Tag Archives: Dry Hop

A Tale of Two IIPAs

We recently decided to attempt what we thought was a simple experiment. We wanted to brew two batches of the exact same beer and then dry hop them with different hops to see how dry-hopping affected the overall aroma and taste and to better understand the aroma characteristics of the hops we were using.

We chose to brew an Imperial IPA for this experiment for a couple of reasons. One, we love big IPAs. Two, the recipe we were using was a partial mash and uses a healthy does of Pale Malt Extract (10lbs in each 5-gallon batch) in it, which we believed would even out some of the potential differences in efficiency from the mashes we would make.

Our brew set up remains very simple and we set to getting both mashes going at the same time. We have two gas burners, kettles, and we used sleeping bags to control the mash temperatures. Nothing fancy and we’ve done it many times before, but not brewing the same beer. We did 60 minutes mashes and 60 minutes boils for each. We used the exact same ingredients. With all these similarities, I expected the results to be about the same.

Batch #1 came out with an original gravity of 1.070. This was much lower than I expected – we were shooting for an OG of 1.10. Hmm.

Batch #2 had an OG of 1.082 – also low, but considerably higher than batch 1. WTF?

So there are two main questions:
Question 1: Why were the original gravities so much lower then our targets?
Question 2:  Why was there such a large discrepancy between the OGs of the two batches when we used the same recipes, brewed them at the same time, etc. Clearly our mash and brew methods are different.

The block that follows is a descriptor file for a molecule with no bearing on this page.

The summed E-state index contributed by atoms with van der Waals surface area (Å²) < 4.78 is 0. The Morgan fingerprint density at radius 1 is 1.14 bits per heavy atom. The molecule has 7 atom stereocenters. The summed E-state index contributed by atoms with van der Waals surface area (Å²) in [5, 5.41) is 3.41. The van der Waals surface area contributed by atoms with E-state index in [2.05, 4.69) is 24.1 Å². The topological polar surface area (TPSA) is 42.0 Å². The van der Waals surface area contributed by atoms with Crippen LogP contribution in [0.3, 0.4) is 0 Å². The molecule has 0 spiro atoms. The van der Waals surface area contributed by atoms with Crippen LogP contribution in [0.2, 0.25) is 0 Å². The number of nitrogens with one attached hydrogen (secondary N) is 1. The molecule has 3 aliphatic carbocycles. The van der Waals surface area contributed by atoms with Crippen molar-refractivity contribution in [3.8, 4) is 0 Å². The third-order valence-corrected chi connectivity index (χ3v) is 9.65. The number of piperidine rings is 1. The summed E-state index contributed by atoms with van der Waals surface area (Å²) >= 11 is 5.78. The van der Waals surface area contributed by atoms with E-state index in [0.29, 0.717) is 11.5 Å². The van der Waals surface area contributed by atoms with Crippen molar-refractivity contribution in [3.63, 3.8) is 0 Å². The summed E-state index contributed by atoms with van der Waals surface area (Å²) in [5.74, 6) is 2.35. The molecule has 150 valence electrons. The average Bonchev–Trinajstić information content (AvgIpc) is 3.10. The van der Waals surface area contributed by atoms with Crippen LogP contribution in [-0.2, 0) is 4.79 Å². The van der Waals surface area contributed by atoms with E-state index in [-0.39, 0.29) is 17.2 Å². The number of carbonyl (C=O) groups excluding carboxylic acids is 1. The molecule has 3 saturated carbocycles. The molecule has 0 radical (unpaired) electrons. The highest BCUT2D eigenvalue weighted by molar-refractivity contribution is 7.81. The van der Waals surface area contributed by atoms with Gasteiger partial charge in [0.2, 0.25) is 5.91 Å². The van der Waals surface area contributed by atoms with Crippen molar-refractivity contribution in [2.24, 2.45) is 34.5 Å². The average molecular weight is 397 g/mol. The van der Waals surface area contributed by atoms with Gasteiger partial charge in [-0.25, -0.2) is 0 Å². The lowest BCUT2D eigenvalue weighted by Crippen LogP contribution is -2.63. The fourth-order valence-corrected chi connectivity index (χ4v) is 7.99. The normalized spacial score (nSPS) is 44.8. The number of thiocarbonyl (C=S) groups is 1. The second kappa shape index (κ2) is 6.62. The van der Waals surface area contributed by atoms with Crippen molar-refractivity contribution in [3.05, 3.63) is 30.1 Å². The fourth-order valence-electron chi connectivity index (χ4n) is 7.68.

I’m going to tackle question #2 first – the discrepancy between the OG of Batch 1 and the OG of Batch 2.

Brew Kettles: In both cases, we used 6 gallon brew kettles for both the mash and the boil. But there are differences between the kettles. Kettle 1 was stainless steel and short and wide, kettle 2 is aluminum and tall and narrow. As a result, the mashes may have acted differently, even though we tried to keep them at a mash temp of 151 degrees. The difference in kettle shape and material may also have been

Mash and Sparge equipment: We used two pretty significant methods for mashing an sparging. Since we only had one lauter tun, we opted to use a grain  bag for Batch 1 and then sparged the grains by pouring water through the grain bag. For batch 2, we mashed the loose grains in the kettle and then dumped the grains into the lauter tun and sparged from there.

My theory is that the difference in OG between the two batches is a result of inconsistencies between the batches during mashing and sparging, since we added 10 lbs of extract to each kettle later. Equipment clearly matters, and can result in pretty significant results.

Back to question #1 – why was our OG so much lower than our target of 1.100? I think the answer here is simple – we mashed at the incorrect temp. I need to research this more.

And then this happened.

The top blows off the Imperial IPA.

The top blows off the Imperial IPA.